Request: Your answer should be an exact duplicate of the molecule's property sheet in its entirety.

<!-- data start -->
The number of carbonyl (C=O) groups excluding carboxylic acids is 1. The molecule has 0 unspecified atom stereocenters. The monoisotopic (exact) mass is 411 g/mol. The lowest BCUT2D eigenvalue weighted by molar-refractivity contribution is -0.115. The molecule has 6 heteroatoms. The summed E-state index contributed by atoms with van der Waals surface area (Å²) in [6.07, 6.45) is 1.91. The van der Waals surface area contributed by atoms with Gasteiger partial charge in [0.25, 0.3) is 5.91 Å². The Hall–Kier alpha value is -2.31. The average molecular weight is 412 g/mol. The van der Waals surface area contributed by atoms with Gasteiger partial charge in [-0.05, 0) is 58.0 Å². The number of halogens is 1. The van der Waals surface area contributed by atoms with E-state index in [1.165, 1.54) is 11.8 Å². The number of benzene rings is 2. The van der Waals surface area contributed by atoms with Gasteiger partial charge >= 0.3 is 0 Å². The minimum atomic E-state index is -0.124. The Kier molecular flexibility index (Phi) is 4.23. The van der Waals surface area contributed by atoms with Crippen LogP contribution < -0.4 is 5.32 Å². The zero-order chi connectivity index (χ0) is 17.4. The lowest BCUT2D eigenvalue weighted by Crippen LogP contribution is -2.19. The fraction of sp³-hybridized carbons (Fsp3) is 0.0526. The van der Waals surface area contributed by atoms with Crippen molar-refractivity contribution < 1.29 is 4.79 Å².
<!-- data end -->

The number of carbonyl (C=O) groups excluding carboxylic acids is 1. The molecule has 0 unspecified atom stereocenters. The monoisotopic (exact) mass is 411 g/mol. The lowest BCUT2D eigenvalue weighted by molar-refractivity contribution is -0.115. The molecule has 6 heteroatoms. The summed E-state index contributed by atoms with van der Waals surface area (Å²) in [6.07, 6.45) is 1.91. The van der Waals surface area contributed by atoms with Gasteiger partial charge in [0.25, 0.3) is 5.91 Å². The Hall–Kier alpha value is -2.31. The average molecular weight is 412 g/mol. The van der Waals surface area contributed by atoms with Gasteiger partial charge in [-0.05, 0) is 58.0 Å². The number of halogens is 1. The van der Waals surface area contributed by atoms with E-state index in [1.165, 1.54) is 11.8 Å². The number of benzene rings is 2. The van der Waals surface area contributed by atoms with Gasteiger partial charge >= 0.3 is 0 Å². The minimum atomic E-state index is -0.124. The Kier molecular flexibility index (Phi) is 4.23. The van der Waals surface area contributed by atoms with Crippen LogP contribution < -0.4 is 5.32 Å². The zero-order chi connectivity index (χ0) is 17.4. The lowest BCUT2D eigenvalue weighted by Crippen LogP contribution is -2.19. The fraction of sp³-hybridized carbons (Fsp3) is 0.0526. The van der Waals surface area contributed by atoms with Crippen molar-refractivity contribution < 1.29 is 4.79 Å².